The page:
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QNAP TS-409 Pro Turbo NAS

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HourBeforeDawn 21st September 2008, 01:19 Quote
ya I did a review on this product a few months back, it has a lot of great features but the transfer rates were a let down, I sold it and just got the single driver version as it suited my needs better but I am looking forward to their new NAS that will be coming out soon. ^^
shaffaaf27 21st September 2008, 02:14 Quote
a bit early for a rewiew?
The boy 4rm oz 21st September 2008, 03:41 Quote
I like these NAS boxes but I don't have that much media o share so I don't see the point lol. A networked external drive serves my purpose perfectly.
Jipa 21st September 2008, 08:04 Quote
500 MHz Marvell? Meh.

I'd really love to have one of these purpose-built NAS boxes, but lets put it this way: for the money I could also build a whole rig based on, say, E2160 and ALSO get well over 1 TB of HDDs to go with the build. And when a NAS box like this is put into comparison with a cheaper PC, the only good things are smaller size and lower wattage...

If it would cost the SAME here as it does in the US ($600 = 415€) then it wouldn't be so bad, but knowing from experience the price will be closer to 600 €. And that's just way too much for what it offers :(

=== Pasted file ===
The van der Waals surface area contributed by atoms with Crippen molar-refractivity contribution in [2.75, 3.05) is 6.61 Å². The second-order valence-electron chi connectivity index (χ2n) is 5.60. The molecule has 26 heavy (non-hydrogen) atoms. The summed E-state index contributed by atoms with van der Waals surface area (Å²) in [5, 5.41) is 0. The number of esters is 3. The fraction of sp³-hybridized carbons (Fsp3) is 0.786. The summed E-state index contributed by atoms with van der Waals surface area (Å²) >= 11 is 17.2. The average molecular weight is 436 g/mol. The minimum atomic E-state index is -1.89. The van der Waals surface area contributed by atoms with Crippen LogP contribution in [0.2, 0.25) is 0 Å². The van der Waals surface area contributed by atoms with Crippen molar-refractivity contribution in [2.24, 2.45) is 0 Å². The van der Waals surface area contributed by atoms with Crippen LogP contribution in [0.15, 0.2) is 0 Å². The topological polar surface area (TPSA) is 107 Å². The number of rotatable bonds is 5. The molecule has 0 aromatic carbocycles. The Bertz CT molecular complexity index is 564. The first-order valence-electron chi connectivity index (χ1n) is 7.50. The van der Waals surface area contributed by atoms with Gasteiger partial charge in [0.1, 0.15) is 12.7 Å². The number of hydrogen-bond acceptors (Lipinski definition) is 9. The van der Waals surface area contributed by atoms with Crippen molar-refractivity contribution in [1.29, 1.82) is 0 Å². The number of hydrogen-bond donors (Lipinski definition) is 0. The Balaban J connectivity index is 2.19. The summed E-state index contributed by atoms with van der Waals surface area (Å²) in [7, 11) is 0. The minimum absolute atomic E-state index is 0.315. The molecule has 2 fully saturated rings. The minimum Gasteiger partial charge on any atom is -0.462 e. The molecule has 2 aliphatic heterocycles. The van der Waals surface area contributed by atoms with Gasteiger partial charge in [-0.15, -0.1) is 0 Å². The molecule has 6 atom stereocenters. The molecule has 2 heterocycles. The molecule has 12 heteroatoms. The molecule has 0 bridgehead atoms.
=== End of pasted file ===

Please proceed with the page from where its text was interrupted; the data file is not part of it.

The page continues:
zr_ox 21st September 2008, 08:30 Quote
Have to agree with Jipa.

Admittedly there are a wealth of features however these are outweighed by the sheer cost. Holy mother of wallet emaciation £421 excluding disks :|
Nikumba 21st September 2008, 10:12 Quote
With all the file sharing features torrents, http etc, can it run a DC++ client?
p3n 21st September 2008, 12:39 Quote
Boy do those HDD caddies look horrible, don't know why people trust single HDDs as a 'backup'...
airchie 21st September 2008, 13:23 Quote
This is the NAS I have and I like it.
I use wireless so transfers are slow anyway.
I just wanted a reliable low-power device to store all my files safely. :)
Bindibadgi 21st September 2008, 16:12 Quote